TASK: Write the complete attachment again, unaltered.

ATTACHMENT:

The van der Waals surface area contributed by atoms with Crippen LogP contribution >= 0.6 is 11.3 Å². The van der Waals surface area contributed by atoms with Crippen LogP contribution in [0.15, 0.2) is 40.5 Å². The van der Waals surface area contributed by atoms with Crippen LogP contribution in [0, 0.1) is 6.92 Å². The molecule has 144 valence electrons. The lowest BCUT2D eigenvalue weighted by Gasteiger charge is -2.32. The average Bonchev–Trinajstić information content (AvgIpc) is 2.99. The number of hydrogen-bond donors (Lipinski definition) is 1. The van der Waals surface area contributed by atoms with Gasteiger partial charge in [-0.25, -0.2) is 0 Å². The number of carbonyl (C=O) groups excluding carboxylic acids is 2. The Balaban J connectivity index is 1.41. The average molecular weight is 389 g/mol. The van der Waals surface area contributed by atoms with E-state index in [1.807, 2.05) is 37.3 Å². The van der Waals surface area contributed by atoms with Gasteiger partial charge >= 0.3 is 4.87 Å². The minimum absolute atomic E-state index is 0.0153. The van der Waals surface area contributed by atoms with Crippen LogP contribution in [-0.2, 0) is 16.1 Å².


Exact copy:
The van der Waals surface area contributed by atoms with Crippen LogP contribution >= 0.6 is 11.3 Å². The van der Waals surface area contributed by atoms with Crippen LogP contribution in [0.15, 0.2) is 40.5 Å². The van der Waals surface area contributed by atoms with Crippen LogP contribution in [0, 0.1) is 6.92 Å². The molecule has 144 valence electrons. The lowest BCUT2D eigenvalue weighted by Gasteiger charge is -2.32. The average Bonchev–Trinajstić information content (AvgIpc) is 2.99. The number of hydrogen-bond donors (Lipinski definition) is 1. The van der Waals surface area contributed by atoms with Gasteiger partial charge in [-0.25, -0.2) is 0 Å². The number of carbonyl (C=O) groups excluding carboxylic acids is 2. The Balaban J connectivity index is 1.41. The average molecular weight is 389 g/mol. The van der Waals surface area contributed by atoms with E-state index in [1.807, 2.05) is 37.3 Å². The van der Waals surface area contributed by atoms with Gasteiger partial charge >= 0.3 is 4.87 Å². The minimum absolute atomic E-state index is 0.0153. The van der Waals surface area contributed by atoms with Crippen LogP contribution in [-0.2, 0) is 16.1 Å².